When a Tsunami hit G-land in 1994 the surfing community was rattled. The thought of being trapped underwater by a surging wave in the middle of the night seemed liked everyone’s worst nightmare. The presence of pro surfers, Rob Bain, Simon Law, Dog Marsh, Shane Herring and Richie Lovett in the camp drew further attention to the episode, which was heavily documented in the pages of Tracks. Photographer, Peter Boskovic, filmer, Monty Webber and actor John Philbin (aka Turtle from the movie ‘The North Shore’) were also staying at Bobby’s Camp when the tidal wave rolled across the reef and tore through the jungle.

Rob Bain, Monty Webber, John Philbin and Simon Law returned to G-land for a 25-year Reunion of those involved in the 1994 Tsunami.

Twenty-five years on several of the survivors returned to G-land to reflect on the haunting experience. Most of them had never really talked at length about the traumatic episode in their lives. Monty Webber went back for the Reunion and decided to make this compelling documentary about how the Tsunami still impacts the lives of all those involved…  

The Full Story Behind the Tsunami and the Reunion is told in Tracks #575, on stands this Monday, 25 November. Excerpt Below by Monty Webber

... At 1:17am on June 3, 1994, an earthquake registering 7.2 on the Richter scale fractured the Indian Ocean floor, 15 kms deep in the Java Trench, Indonesia. It took about 40 minutes for the vibration of energy from this massive displacement of land and water to radiate out and cross 130 kilometres of open sea and reach shore. This means the waves were travelling at about 300 kilometres per hour when they hit the coast…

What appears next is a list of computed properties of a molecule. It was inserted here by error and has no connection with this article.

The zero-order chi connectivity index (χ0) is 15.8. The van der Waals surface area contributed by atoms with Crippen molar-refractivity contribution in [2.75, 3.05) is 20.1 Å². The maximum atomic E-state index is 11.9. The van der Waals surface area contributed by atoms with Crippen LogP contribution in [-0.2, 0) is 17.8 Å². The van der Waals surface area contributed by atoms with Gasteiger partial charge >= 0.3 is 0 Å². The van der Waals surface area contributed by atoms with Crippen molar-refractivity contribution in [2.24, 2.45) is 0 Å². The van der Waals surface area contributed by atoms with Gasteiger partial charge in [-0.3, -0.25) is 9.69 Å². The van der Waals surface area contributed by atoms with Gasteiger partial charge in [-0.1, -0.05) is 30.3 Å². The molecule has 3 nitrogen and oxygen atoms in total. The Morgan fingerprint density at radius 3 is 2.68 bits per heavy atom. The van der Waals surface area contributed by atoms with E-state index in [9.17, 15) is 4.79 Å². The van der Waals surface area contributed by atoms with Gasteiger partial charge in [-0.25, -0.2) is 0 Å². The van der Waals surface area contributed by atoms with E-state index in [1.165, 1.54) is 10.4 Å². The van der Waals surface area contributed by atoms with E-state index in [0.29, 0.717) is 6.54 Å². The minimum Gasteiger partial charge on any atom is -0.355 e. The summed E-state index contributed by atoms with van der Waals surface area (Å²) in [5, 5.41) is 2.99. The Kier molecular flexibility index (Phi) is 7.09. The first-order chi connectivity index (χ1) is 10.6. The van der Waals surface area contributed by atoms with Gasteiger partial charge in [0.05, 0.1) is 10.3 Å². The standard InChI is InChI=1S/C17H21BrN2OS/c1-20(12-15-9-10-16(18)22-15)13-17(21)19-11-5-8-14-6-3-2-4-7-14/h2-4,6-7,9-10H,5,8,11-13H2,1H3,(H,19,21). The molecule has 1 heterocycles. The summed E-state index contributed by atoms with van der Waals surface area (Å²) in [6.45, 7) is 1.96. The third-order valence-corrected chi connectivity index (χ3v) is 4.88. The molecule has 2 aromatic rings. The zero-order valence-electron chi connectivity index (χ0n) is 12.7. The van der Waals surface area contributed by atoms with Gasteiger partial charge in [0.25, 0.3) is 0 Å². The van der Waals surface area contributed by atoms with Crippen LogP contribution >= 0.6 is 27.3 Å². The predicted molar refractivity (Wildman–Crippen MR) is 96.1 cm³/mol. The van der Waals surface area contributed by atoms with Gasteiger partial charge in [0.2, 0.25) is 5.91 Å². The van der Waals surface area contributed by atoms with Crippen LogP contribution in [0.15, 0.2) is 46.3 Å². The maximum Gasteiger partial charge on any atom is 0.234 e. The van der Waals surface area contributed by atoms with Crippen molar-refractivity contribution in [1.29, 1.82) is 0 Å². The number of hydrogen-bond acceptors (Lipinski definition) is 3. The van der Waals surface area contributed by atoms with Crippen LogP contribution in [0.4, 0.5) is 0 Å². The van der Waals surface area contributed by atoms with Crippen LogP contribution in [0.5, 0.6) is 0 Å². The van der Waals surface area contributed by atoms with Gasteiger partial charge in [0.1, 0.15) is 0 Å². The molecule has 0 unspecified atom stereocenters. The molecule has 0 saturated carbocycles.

So, at 2 that night I was fast asleep on a foam mattress, under a mozzie-net, on the timber floor of a bamboo hut, perched about 10 meters up and back from a sandy beach, at the edge of the jungle in G’land, East Java; where I had arrived that very day to shoot a surf film with pro-surfers Rob Bain, Simon Law, Dog Marsh, Shane Herring and Richie Lovett.

 At around 2:05 am I was awakened by a loud sound, which I imagined to be monsoonal rain. I sat up and saw what appeared to be a splash of water at the door of my hut. I jumped up, grabbed my torch and looked out onto the moonlit beach. I was confused to see that it was full tide when I knew it should have been low. What should have been an expanse of dry reef was under a metre of water.

 I stared in disbelief as that entire inexplicable body of water lunged inland as one huge mass. It came in and up at an incredible speed. There was water rushing everywhere, around trees and rocky outcrops, like a flash flood. It wasn’t a frothy, bubbly wave like I was used to, it was solid water like a fast-flowing river. It seemed like the whole ocean was behind it, surging inland. The equivalent of six hours of tidal rise in six seconds. I realised it was a tsunami.

 The sound of the water moving in and across the land was terrifying; cracking and breaking wood and a crunching mass movement of coarse sand. I had never seen nature unleash such power. I felt minuscule, insignificant, potentially at the very end of my life. A big old dead, up-rooted tree down on the beach - which must have weighed twenty tonnes - was lifted like a matchstick and flicked past the side of my hut. I was at the mercy of whatever was going to happen and felt completely powerless as I watched three more consecutive surges lift the sea level to about 14 meters above and 200 meters inland from where it should have been. All in a matter of around 30 seconds ...

Read the rest of the story in Tracks Issue 575. On stands Monday